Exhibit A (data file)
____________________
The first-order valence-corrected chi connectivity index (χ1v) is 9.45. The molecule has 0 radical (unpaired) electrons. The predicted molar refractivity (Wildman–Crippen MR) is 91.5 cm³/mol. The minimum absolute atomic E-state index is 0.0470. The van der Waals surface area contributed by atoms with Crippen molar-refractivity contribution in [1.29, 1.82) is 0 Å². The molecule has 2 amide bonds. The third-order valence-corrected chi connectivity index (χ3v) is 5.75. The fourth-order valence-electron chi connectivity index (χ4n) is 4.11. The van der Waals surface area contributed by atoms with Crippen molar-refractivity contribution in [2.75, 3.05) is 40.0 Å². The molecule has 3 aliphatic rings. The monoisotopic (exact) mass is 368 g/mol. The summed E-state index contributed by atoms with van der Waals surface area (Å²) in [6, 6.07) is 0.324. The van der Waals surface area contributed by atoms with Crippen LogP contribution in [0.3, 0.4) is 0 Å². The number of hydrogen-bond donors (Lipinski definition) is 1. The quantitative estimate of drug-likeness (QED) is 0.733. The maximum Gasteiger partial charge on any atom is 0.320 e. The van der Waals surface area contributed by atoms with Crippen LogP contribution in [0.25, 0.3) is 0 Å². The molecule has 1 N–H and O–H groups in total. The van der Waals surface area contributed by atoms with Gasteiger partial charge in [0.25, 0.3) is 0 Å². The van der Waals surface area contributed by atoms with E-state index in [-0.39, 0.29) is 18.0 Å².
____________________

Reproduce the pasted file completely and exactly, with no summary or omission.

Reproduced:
The first-order valence-corrected chi connectivity index (χ1v) is 9.45. The molecule has 0 radical (unpaired) electrons. The predicted molar refractivity (Wildman–Crippen MR) is 91.5 cm³/mol. The minimum absolute atomic E-state index is 0.0470. The van der Waals surface area contributed by atoms with Crippen molar-refractivity contribution in [1.29, 1.82) is 0 Å². The molecule has 2 amide bonds. The third-order valence-corrected chi connectivity index (χ3v) is 5.75. The fourth-order valence-electron chi connectivity index (χ4n) is 4.11. The van der Waals surface area contributed by atoms with Crippen molar-refractivity contribution in [2.75, 3.05) is 40.0 Å². The molecule has 3 aliphatic rings. The monoisotopic (exact) mass is 368 g/mol. The summed E-state index contributed by atoms with van der Waals surface area (Å²) in [6, 6.07) is 0.324. The van der Waals surface area contributed by atoms with Crippen LogP contribution in [0.3, 0.4) is 0 Å². The number of hydrogen-bond donors (Lipinski definition) is 1. The quantitative estimate of drug-likeness (QED) is 0.733. The maximum Gasteiger partial charge on any atom is 0.320 e. The van der Waals surface area contributed by atoms with Crippen LogP contribution in [0.25, 0.3) is 0 Å². The molecule has 1 N–H and O–H groups in total. The van der Waals surface area contributed by atoms with Gasteiger partial charge in [0.25, 0.3) is 0 Å². The van der Waals surface area contributed by atoms with E-state index in [-0.39, 0.29) is 18.0 Å².